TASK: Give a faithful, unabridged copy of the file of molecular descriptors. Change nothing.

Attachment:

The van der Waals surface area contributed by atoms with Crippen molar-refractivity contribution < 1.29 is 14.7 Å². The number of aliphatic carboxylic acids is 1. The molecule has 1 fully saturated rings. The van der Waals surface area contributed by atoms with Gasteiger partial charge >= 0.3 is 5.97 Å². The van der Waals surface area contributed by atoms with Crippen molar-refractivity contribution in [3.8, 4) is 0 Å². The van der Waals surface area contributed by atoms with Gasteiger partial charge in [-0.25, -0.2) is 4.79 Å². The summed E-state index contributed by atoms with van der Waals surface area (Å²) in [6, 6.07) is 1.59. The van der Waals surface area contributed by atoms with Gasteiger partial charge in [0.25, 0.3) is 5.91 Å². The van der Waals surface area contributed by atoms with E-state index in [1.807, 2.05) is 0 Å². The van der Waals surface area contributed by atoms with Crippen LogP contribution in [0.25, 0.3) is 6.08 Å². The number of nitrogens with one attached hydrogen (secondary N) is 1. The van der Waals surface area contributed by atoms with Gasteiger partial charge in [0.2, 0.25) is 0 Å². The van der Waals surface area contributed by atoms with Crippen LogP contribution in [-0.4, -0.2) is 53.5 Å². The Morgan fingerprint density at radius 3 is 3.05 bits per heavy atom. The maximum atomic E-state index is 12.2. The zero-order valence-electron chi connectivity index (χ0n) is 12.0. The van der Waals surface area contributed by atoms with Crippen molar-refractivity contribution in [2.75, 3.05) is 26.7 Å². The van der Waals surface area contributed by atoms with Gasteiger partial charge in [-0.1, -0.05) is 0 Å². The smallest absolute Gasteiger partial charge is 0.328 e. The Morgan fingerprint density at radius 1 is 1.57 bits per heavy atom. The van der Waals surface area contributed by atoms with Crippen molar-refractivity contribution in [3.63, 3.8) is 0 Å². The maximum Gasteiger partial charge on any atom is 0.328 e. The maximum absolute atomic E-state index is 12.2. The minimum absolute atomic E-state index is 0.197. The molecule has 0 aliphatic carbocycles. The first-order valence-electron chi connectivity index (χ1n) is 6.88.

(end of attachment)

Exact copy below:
The van der Waals surface area contributed by atoms with Crippen molar-refractivity contribution < 1.29 is 14.7 Å². The number of aliphatic carboxylic acids is 1. The molecule has 1 fully saturated rings. The van der Waals surface area contributed by atoms with Gasteiger partial charge >= 0.3 is 5.97 Å². The van der Waals surface area contributed by atoms with Crippen molar-refractivity contribution in [3.8, 4) is 0 Å². The van der Waals surface area contributed by atoms with Gasteiger partial charge in [-0.25, -0.2) is 4.79 Å². The summed E-state index contributed by atoms with van der Waals surface area (Å²) in [6, 6.07) is 1.59. The van der Waals surface area contributed by atoms with Gasteiger partial charge in [0.25, 0.3) is 5.91 Å². The van der Waals surface area contributed by atoms with E-state index in [1.807, 2.05) is 0 Å². The van der Waals surface area contributed by atoms with Crippen LogP contribution in [0.25, 0.3) is 6.08 Å². The number of nitrogens with one attached hydrogen (secondary N) is 1. The van der Waals surface area contributed by atoms with Gasteiger partial charge in [0.2, 0.25) is 0 Å². The van der Waals surface area contributed by atoms with Crippen LogP contribution in [-0.4, -0.2) is 53.5 Å². The Morgan fingerprint density at radius 3 is 3.05 bits per heavy atom. The maximum atomic E-state index is 12.2. The zero-order valence-electron chi connectivity index (χ0n) is 12.0. The van der Waals surface area contributed by atoms with Crippen molar-refractivity contribution in [2.75, 3.05) is 26.7 Å². The van der Waals surface area contributed by atoms with Gasteiger partial charge in [-0.1, -0.05) is 0 Å². The smallest absolute Gasteiger partial charge is 0.328 e. The Morgan fingerprint density at radius 1 is 1.57 bits per heavy atom. The van der Waals surface area contributed by atoms with Crippen molar-refractivity contribution in [3.63, 3.8) is 0 Å². The maximum Gasteiger partial charge on any atom is 0.328 e. The maximum absolute atomic E-state index is 12.2. The minimum absolute atomic E-state index is 0.197. The molecule has 0 aliphatic carbocycles. The first-order valence-electron chi connectivity index (χ1n) is 6.88.